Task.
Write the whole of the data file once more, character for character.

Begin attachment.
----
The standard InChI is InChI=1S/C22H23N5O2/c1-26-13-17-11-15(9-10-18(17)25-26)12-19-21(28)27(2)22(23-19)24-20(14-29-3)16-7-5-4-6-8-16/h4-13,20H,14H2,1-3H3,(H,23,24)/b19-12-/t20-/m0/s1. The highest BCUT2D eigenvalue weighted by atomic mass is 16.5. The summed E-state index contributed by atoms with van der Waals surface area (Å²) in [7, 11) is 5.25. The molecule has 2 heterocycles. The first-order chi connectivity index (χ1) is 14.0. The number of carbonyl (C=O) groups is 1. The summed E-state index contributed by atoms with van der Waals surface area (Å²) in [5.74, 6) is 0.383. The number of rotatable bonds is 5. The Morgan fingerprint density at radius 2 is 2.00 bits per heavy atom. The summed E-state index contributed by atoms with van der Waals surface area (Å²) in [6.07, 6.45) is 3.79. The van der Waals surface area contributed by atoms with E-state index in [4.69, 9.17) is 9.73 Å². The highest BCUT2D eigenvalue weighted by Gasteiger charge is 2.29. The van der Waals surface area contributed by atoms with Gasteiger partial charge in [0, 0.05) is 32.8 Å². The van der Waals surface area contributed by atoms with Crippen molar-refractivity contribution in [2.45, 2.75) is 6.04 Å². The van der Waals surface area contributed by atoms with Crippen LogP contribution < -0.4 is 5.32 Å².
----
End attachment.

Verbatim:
The standard InChI is InChI=1S/C22H23N5O2/c1-26-13-17-11-15(9-10-18(17)25-26)12-19-21(28)27(2)22(23-19)24-20(14-29-3)16-7-5-4-6-8-16/h4-13,20H,14H2,1-3H3,(H,23,24)/b19-12-/t20-/m0/s1. The highest BCUT2D eigenvalue weighted by atomic mass is 16.5. The summed E-state index contributed by atoms with van der Waals surface area (Å²) in [7, 11) is 5.25. The molecule has 2 heterocycles. The first-order chi connectivity index (χ1) is 14.0. The number of carbonyl (C=O) groups is 1. The summed E-state index contributed by atoms with van der Waals surface area (Å²) in [5.74, 6) is 0.383. The number of rotatable bonds is 5. The Morgan fingerprint density at radius 2 is 2.00 bits per heavy atom. The summed E-state index contributed by atoms with van der Waals surface area (Å²) in [6.07, 6.45) is 3.79. The van der Waals surface area contributed by atoms with E-state index in [4.69, 9.17) is 9.73 Å². The highest BCUT2D eigenvalue weighted by Gasteiger charge is 2.29. The van der Waals surface area contributed by atoms with Gasteiger partial charge in [0, 0.05) is 32.8 Å². The van der Waals surface area contributed by atoms with Crippen molar-refractivity contribution in [2.45, 2.75) is 6.04 Å². The van der Waals surface area contributed by atoms with Crippen LogP contribution < -0.4 is 5.32 Å².